Does Laser Therapy Help Surgical Wounds Heal Faster?
Dr. Natalie Stilwell provides freelance medical writing and aquatic veterinary consulting services through her business, Seastar Communications and Consulting. In addition to her DVM obtained from Auburn University, she holds a MS in fisheries and aquatic sciences and a PhD in veterinary medical sciences from the University of Florida.
A recent study showed that laser therapy, while increasingly popular in veterinary medicine, offers mixed results.
Low-level laser therapy (LLLT) is commonly used as a treatment adjunct in human and veterinary medicine for wound healing and control of inflammation. Study results on the effectiveness of this therapy have been mixed.
- Laser Therapy Expanding in General Veterinary Practice
- Using Rehabilitation Therapies for Pain Management
Researchers at the University of Tennessee College of Veterinary Medicine recently examined the effects of LLLT on healing of surgical incisions and surgically created open wounds in canine patients.
Ten healthy, intact female dogs with no known history of health problems were obtained from a local humane society. While performing bilateral flank ovariectomy on each dog, researchers also created a small open wound with a 15-mm punch biopsy 3 cm caudoventral to each spay incision. Incisions and wounds were covered with sterile nonadherent bandages for 3 days. All dogs received nonsteroidal anti-inflammatory therapy after surgery and wore Elizabethan collars throughout the study.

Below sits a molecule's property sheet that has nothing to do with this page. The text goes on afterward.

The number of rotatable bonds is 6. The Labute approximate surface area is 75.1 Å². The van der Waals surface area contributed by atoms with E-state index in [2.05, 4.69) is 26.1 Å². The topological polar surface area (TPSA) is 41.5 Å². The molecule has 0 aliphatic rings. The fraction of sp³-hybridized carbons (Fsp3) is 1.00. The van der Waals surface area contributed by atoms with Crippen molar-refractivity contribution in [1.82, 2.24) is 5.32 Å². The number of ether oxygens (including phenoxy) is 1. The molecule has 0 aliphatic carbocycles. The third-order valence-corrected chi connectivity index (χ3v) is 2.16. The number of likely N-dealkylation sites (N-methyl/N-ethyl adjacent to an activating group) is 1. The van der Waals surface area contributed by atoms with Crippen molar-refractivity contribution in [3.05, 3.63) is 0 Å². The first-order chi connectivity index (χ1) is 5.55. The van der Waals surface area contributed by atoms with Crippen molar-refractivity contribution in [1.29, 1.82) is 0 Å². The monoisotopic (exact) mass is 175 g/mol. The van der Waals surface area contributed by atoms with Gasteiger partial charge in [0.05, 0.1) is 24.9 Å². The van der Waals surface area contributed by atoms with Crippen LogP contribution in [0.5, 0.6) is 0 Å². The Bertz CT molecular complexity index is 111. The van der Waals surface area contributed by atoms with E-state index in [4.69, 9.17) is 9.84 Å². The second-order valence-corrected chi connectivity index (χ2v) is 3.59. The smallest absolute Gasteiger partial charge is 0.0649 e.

After consulting the American College of Veterinary Sports Medicine and Rehabilitation, researchers designed LLLT treatment as follows:
- Treatment was performed every 24 hours from days 1 through 5 postoperatively.
- A 980-mm laser with an energy density of 5 J/cm2 and a power of 2 to 3.5 watts was used.
- The noncontact laser head was held 1 cm away from the skin.
- The treatment area measured 5.08 cm by either 5.08, 7.62, or 10.12 cm.
For each dog, one flank received LLLT treatment while the other flank served as a control. Researchers evaluated postoperative healing on days 3, 7, 11, and 14 using a standardized form with sections for inflammation, heat, erythema, and swelling; wounds were measured to calculate wound area. A blinded observer also viewed photographs to compare healing between sides at different time points. On days 7 and 14, dogs were sedated to obtain 4-mm biopsies from each incision for histologic evaluation of epithelialization, necrosis, fibrosis, and inflammation.
The 10 dogs were mixed breeds with a mean age of 10.5 months and mean weight of 11.2 kg. One dog was removed from the study 10 days after surgery for testing parvovirus-positive; however, all 10 dogs recovered well postoperatively and were adopted after the study.
Regardless of treatment, all open wounds created via punch biopsy were clinically healed by day 14 and had healthy granulation tissue and epithelialization by day 11. Likewise, all incisions were healed and sutures were removed by day 14. Aside from less necrosis and perivascular lymphocytes in the treated group than in the control group on day 7, no other histologic differences were observed at the incision sites between groups. Also, the blinded observer noted healing at more time points for open wounds in the treated vs control group.
Overall, the use of LLLT for surgical incisions and surgically created wounds did not significantly affect healing time, wound size, or histologic findings. The authors emphasized that no standardized LLLT protocol exists for wound healing in veterinary medicine, underscoring the need for continued research in this area.
Dr. Stilwell received her DVM from Auburn University, followed by a MS in fisheries and aquatic sciences and a PhD in veterinary medical sciences from the University of Florida. She provides freelance medical writing and aquatic veterinary consulting services through her business, Seastar Communications and Consulting.